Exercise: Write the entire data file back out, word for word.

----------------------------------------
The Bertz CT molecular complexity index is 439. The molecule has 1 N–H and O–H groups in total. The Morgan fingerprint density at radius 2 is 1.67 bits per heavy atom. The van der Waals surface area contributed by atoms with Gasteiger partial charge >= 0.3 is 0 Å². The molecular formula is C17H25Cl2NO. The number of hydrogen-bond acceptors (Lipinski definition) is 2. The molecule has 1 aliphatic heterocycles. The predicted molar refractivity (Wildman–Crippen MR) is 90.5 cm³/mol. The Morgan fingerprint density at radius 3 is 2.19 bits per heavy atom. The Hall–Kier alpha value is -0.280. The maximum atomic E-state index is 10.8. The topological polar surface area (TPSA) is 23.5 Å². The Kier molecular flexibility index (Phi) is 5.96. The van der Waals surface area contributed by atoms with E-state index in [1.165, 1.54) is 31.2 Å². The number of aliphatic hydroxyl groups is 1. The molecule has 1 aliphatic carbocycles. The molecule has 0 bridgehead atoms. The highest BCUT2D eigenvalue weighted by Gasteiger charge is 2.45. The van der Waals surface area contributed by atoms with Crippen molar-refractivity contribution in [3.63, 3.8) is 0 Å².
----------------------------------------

The Bertz CT molecular complexity index is 439. The molecule has 1 N–H and O–H groups in total. The Morgan fingerprint density at radius 2 is 1.67 bits per heavy atom. The van der Waals surface area contributed by atoms with Gasteiger partial charge >= 0.3 is 0 Å². The molecular formula is C17H25Cl2NO. The number of hydrogen-bond acceptors (Lipinski definition) is 2. The molecule has 1 aliphatic heterocycles. The predicted molar refractivity (Wildman–Crippen MR) is 90.5 cm³/mol. The Morgan fingerprint density at radius 3 is 2.19 bits per heavy atom. The Hall–Kier alpha value is -0.280. The maximum atomic E-state index is 10.8. The topological polar surface area (TPSA) is 23.5 Å². The Kier molecular flexibility index (Phi) is 5.96. The van der Waals surface area contributed by atoms with E-state index in [1.165, 1.54) is 31.2 Å². The number of aliphatic hydroxyl groups is 1. The molecule has 1 aliphatic carbocycles. The molecule has 0 bridgehead atoms. The highest BCUT2D eigenvalue weighted by Gasteiger charge is 2.45. The van der Waals surface area contributed by atoms with Crippen molar-refractivity contribution in [3.63, 3.8) is 0 Å².